from The American Heritage® Dictionary of the English Language, 4th Edition
- n. Any of three isomeric glyceryl esters of butyric acid, naturally present in butter.
from Wiktionary, Creative Commons Attribution/Share-Alike License
- n. The triglyceride of butyric acid; the principal constituent of butterfat
from the GNU version of the Collaborative International Dictionary of English
- n. A butyrate of glycerin; a fat contained in small quantity in milk, which helps to give to butter its peculiar flavor.
from The Century Dictionary and Cyclopedia
- n. A triglycerid, C3H5(C4H7O2)3, which is a constant constituent of butter, together with olein, stearin, and other glycerids. It is a neutral yellowish liquid fat, having a sharp, bitter taste.
from WordNet 3.0 Copyright 2006 by Princeton University. All rights reserved.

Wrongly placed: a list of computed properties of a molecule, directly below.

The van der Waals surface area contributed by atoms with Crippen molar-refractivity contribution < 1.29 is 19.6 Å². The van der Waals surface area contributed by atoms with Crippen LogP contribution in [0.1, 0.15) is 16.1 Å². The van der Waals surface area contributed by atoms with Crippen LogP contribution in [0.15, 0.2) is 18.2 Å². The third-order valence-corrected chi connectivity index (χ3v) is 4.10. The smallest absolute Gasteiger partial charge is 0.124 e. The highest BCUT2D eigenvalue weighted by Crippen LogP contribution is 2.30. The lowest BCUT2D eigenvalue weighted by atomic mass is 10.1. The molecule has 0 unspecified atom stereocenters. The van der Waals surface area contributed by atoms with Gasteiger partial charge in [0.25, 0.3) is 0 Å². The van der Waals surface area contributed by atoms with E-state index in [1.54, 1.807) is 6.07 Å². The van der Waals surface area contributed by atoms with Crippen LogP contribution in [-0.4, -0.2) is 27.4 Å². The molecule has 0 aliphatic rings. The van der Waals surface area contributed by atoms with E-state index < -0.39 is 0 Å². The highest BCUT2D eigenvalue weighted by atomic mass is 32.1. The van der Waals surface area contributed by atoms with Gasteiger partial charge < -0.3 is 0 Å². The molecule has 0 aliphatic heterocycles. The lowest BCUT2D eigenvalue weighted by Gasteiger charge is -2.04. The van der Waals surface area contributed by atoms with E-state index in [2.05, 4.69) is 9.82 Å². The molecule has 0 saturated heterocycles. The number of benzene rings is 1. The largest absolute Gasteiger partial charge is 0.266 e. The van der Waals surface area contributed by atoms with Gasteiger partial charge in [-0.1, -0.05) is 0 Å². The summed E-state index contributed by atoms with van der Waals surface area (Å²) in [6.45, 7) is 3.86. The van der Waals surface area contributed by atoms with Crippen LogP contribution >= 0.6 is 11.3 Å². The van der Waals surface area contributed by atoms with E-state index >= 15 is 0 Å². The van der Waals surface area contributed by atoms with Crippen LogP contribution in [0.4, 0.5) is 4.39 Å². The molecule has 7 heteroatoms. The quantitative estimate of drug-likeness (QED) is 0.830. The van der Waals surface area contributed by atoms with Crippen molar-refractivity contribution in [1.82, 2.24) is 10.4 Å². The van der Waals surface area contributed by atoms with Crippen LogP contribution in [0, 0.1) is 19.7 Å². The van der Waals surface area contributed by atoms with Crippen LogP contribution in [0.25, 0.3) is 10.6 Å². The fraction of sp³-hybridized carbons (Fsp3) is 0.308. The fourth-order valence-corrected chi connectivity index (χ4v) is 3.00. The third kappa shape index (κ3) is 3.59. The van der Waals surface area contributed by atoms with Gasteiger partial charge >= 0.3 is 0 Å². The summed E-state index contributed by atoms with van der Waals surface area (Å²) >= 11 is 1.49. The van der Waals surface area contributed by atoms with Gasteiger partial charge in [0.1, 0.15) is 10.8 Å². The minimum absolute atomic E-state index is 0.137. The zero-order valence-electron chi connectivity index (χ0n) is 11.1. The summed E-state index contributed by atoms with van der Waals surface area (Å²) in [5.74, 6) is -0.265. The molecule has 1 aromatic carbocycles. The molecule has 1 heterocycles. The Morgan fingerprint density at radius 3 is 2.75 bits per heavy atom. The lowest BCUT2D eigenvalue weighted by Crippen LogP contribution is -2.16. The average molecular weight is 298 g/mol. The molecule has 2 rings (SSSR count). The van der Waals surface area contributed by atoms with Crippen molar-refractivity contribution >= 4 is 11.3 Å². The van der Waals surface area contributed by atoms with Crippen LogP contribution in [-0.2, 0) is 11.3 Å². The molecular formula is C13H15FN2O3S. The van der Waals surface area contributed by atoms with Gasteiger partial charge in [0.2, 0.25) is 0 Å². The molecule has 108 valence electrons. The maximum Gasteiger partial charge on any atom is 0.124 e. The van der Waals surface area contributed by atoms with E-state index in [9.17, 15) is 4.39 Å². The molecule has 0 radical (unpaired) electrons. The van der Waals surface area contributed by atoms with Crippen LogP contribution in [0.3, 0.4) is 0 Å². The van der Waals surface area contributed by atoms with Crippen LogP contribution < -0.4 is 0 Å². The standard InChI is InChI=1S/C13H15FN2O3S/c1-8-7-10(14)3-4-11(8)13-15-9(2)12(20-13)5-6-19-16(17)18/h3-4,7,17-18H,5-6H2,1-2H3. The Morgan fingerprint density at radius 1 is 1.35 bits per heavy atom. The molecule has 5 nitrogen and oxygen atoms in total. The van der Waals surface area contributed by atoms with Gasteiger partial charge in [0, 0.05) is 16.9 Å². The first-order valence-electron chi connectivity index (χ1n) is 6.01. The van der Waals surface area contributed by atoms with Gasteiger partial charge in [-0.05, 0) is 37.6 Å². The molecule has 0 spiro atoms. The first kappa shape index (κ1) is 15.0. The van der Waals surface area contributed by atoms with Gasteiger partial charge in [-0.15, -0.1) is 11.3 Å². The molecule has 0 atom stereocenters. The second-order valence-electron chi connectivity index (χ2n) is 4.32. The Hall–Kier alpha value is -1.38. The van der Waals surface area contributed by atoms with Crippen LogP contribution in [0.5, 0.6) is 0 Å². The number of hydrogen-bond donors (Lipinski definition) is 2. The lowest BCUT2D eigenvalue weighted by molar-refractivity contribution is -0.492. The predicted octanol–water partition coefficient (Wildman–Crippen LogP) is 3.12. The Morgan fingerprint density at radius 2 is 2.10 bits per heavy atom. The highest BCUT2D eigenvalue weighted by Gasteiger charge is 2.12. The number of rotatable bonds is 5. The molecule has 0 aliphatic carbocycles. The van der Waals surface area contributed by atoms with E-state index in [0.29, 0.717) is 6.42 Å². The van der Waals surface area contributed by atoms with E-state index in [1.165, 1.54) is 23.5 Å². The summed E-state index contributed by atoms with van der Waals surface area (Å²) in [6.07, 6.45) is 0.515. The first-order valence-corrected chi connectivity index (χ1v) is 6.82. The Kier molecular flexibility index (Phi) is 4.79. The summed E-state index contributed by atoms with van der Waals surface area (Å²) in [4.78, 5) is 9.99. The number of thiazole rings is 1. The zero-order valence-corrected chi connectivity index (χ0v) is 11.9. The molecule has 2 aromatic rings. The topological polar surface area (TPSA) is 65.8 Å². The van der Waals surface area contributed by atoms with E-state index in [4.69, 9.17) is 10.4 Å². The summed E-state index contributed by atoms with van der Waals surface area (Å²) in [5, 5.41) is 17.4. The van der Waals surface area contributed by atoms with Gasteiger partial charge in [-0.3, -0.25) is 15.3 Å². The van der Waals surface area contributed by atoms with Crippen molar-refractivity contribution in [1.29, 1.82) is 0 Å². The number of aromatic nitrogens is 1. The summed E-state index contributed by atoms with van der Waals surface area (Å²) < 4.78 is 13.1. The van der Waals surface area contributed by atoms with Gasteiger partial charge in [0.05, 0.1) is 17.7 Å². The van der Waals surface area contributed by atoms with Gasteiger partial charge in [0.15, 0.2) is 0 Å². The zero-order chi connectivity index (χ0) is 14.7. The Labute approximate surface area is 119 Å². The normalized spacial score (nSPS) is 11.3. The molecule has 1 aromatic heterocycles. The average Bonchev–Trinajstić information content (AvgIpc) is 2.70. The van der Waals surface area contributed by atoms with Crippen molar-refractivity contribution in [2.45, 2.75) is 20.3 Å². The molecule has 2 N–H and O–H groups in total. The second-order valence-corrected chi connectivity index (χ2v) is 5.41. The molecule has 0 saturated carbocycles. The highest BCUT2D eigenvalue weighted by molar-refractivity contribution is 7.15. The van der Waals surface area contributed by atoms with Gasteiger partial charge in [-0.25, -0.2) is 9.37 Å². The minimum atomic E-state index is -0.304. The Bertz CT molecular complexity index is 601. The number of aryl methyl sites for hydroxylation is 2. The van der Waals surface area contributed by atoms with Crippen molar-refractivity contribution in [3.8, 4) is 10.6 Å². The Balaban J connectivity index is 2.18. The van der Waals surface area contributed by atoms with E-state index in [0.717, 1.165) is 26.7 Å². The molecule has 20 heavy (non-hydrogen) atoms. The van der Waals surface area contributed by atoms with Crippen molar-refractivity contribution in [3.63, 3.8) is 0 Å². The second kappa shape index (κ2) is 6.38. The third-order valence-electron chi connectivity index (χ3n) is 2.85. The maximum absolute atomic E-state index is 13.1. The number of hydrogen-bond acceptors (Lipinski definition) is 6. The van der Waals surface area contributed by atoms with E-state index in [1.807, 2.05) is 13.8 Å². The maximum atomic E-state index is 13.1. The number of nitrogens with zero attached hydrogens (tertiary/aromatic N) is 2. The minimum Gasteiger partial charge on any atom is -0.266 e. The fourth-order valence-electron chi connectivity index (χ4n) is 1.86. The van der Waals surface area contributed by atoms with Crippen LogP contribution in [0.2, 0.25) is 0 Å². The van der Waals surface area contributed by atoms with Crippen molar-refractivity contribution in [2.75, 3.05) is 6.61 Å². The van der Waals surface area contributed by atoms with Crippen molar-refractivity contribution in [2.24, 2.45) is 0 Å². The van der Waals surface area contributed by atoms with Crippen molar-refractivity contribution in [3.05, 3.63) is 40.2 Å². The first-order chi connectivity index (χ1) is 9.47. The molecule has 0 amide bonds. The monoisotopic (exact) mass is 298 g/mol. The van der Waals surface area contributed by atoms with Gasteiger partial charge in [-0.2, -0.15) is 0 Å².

- n. any of three glycerides of butyric acid
The flavor of the fat is due to the presence of a small amount of butyrin, which is an ethereal salt of butyric acid.
This fat is churned up with milk, or a small amount of butter is added, in order to furnish sufficient butyrin to impart the butter flavor.
Oleomargarine differs from butter mainly in the fact that a smaller amount of butyrin is present.
In addition to these three, there are also small amounts of other fats, as butyrin in butter, which give character or individuality to materials.
Wordnik is becoming a not-for-profit! Read our announcement here.